Courtesy: Washington College Athletics
CHESTERTOWN, Md. — Mark Hill, who helped guide the University of Michigan men’s program to an NCAA Division I National Championship, has been hired as the head men’s and women’s swimming coach at Washington College. Hill previously served as an assistant coach at Washington College early in his coaching career.
“We couldn’t be happier to welcome Mark back to our department,” notes Washington College Director of Athletics Thad Moore. “His passion for the sport speaks for itself and he will be a great mentor for our student-athletes.”
Hill served as an assistant coach for the Shoremen and Shorewomen from August 2005 to May 2007 under then head coach Kim Lessard, now the College’s Assistant Athletic Director, Senior Woman Administrator, and Aquatics Director. Hill’s wife Jessica and father Larry both graduated from Washington College in 2005 and 1964, respectively.
“I am very excited to be back at Washington College,” notes Hill. What initially drew me back was Kim Lessard, honestly. I have enjoyed working with her in the past and I think she will be a great administrator. We had success while I was there and I felt that we would be able to work together in similar ways again. I also look forward to getting back to an athletics department that has such a close-knit community. I felt really comfortable talking to Thad and I felt supported by the administration all the way through the interview process. Lastly, I met my wife at Washington College and my father went to Washington College. It feels like, in some capacity, Washington College has always been a part my life. I look forward to getting back to living on, and raising my family on, the beautiful Eastern Shore.”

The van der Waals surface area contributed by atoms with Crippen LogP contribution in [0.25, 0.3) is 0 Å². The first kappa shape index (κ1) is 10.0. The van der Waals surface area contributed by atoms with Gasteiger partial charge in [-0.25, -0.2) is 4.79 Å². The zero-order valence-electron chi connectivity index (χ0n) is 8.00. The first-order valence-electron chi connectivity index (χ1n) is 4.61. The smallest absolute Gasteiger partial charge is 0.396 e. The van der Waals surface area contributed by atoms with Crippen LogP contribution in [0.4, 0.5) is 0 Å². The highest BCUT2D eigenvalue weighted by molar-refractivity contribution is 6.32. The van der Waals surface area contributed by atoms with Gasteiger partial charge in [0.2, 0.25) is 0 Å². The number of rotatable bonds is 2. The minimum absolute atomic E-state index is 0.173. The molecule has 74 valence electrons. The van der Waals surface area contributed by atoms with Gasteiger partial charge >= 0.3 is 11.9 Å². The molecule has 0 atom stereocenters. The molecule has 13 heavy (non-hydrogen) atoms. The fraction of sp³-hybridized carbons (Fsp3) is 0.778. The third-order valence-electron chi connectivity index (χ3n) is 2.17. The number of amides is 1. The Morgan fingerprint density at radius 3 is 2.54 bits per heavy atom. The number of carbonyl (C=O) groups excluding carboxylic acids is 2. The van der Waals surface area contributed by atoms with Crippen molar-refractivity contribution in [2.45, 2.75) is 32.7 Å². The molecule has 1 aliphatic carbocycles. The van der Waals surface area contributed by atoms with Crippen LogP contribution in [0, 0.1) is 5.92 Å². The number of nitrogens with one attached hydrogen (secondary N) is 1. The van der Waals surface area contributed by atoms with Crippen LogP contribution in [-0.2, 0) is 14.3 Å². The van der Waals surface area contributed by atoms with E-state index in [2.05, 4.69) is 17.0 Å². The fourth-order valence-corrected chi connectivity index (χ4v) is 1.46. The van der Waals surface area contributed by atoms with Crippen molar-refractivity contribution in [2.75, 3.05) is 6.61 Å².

“We want Washington College swimmers to experience a first-rate academic and athletic experience in order to create a lifetime of valuable lessons that will inspire them to live lives of purpose and passion,” states Hill, outlining a clear vision for the program. “Swimming fast starts with striving to be a productive member of the College community by successfully representing Washington College in the swimming pool, succeeding academically, serving the local community, and continuing to grow individually. Washington College swimming endeavors to help the student-athletes achieve these standards by using swimming as a medium to develop leadership abilities, poise, intellectual growth, and character.”
Hill’s time at Washington College helped kickstart a long and highly-successful tenure as a Division I assistant coach. He arrived at the University of Michigan as a volunteer assistant coach for the Wolverines’ men’s team in August 2009 and served in that role through the end of the 2011-12 season. He then became a full-time assistant coach and the head recruiter for both the Michigan men’s and women’s teams for four seasons. In addition to helping guide the men’s team to the 2013 NCAA Division I National Championship, Hill also won six consecutive Big Ten Men’s Swimming Championships (2011-2016) and the 2016 Big Ten Women’s Swimming Championship while an assistant coach at Michigan. The Wolverine men also finished third in Division I in 2015 and fourth in 2014. Hill helped coach Michigan swimmers to program records in 13 events, including the 2013 national championship-winning men’s 200-yard medley relay team.
Hill later served as an assistant coach and head recruiter for the Indiana University men’s and women’s swimming teams during the 2017-18 academic year, working with the mid-stroke and sprint groups. He helped guide the Hoosiers’ men’s program to the 2018 Big Ten Championship and a third-place finish at the NCAA Division I Championships and the women’s program to a second-place Big Ten Championships finish and an eighth-place NCAA Division I Championships finish. In Hill’s one season at Indiana, Hoosier swimmers broke 20 school records, four of them in American-record times.